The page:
Love You Dad,
    Ron

  • R. Terry Sharp (CTR2 1971)

    To the families and friends of the crew of Deep Sea 129 words and time aren’t adequate to ease the pain of your loss, but I want you to know that there are many of us that will remember their sacrifice. For several years I have ridden with Run for the Wall from California to D.C. during the last two weeks of May. Last year I dedicated my ride to the KIA & survivors of the USS Liberty. This year in addition to the Liberty, I will dedicate my ride to the memory of the crew of Deep Sea 129. While it isn’t much, I hope I can honor the memory of the crew with my ride.

  • Anthony Nozzi

    I served on the USS Ranger during the Pueblo crisis. Upon hearing of its capture we left the Tonkin Gulf and headed to the Sea of Japan for a possible confrontation with N. Korea. We were helpless as it was well known that the crew would have been executed if we would have attacked. My next tour of duty was on the USS Enterprise that was also operating in the Tonkin Gulf during the shooting down of the EC-121. Same scenario, flank speed from air ops in the Tonkin Gulf to the Sea of Japan. Nothing but a show of force, we were bogged down in Vietnam, another war would have spread our forces thin. It was frustrating for all since anger still persisted over the Pueblo.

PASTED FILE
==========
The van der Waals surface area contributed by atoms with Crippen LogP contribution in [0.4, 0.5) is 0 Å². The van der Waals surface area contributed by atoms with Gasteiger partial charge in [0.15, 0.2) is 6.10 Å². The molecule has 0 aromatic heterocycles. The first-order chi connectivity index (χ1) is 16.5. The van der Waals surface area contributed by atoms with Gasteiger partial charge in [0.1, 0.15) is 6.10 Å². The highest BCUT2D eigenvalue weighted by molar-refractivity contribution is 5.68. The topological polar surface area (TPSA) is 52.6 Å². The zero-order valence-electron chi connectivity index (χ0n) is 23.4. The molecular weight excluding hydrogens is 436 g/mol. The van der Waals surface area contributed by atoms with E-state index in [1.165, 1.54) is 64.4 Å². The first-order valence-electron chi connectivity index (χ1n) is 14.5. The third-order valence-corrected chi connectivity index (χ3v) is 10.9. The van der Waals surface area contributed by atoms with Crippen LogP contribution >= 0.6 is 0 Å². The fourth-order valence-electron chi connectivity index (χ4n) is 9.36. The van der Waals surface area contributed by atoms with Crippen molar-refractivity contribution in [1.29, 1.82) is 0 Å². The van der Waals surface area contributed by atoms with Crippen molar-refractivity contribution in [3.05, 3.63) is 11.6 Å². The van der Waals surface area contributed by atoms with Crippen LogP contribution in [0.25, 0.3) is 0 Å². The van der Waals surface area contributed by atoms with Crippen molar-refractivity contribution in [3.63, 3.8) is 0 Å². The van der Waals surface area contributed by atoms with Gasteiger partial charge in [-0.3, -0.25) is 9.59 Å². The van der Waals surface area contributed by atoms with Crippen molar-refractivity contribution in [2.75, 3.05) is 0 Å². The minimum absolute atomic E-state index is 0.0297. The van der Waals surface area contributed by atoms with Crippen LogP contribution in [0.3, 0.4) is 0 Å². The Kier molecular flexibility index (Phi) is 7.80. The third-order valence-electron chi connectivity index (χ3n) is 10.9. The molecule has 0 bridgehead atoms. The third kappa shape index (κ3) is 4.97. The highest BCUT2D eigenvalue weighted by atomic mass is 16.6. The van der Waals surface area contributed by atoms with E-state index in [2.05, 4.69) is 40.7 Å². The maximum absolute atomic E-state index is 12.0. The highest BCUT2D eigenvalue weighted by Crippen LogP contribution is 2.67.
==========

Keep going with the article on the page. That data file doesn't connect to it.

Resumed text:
• Patrick Tesmer

    My uncle lost his life on this day. I never was able to meet my uncle Steve, but I am so proud of him my six month old son has his name forever. Zachery Stephen Tesmer was born on 11/11/2011.

  • Dennis Horrigan

    Don M Thank you for posting. My father and Dennis Horrigan’s father were brothers. I never met him as I was 2 years old.

  • Bill Holland

    CT1 John H. Potts was a personal friend of mine. We studied the Korean language at the Institute of Far Eastern Languages at Yale University in 1960 and 1961. As members of USAFSS, we served our tours together at Osan AFB, South Korea from 1962-1963. John was discharged in 1964 and shortly thereafter, joined the U.S. Navy. The rest, as they say, is history.

  • Jim Treadway

    This shootdown haunts me (CT2 at Kami Seya at the time). I worked with Chief Randall who perished that day with the 30 others. I could never understand why we did not retaliate. I salute the brave crew and think of them often.

  • Jim Treadway

    I worked with Chief Randall at Kami Seya. I had a great deal of respect for him. He was a dedicated Chief.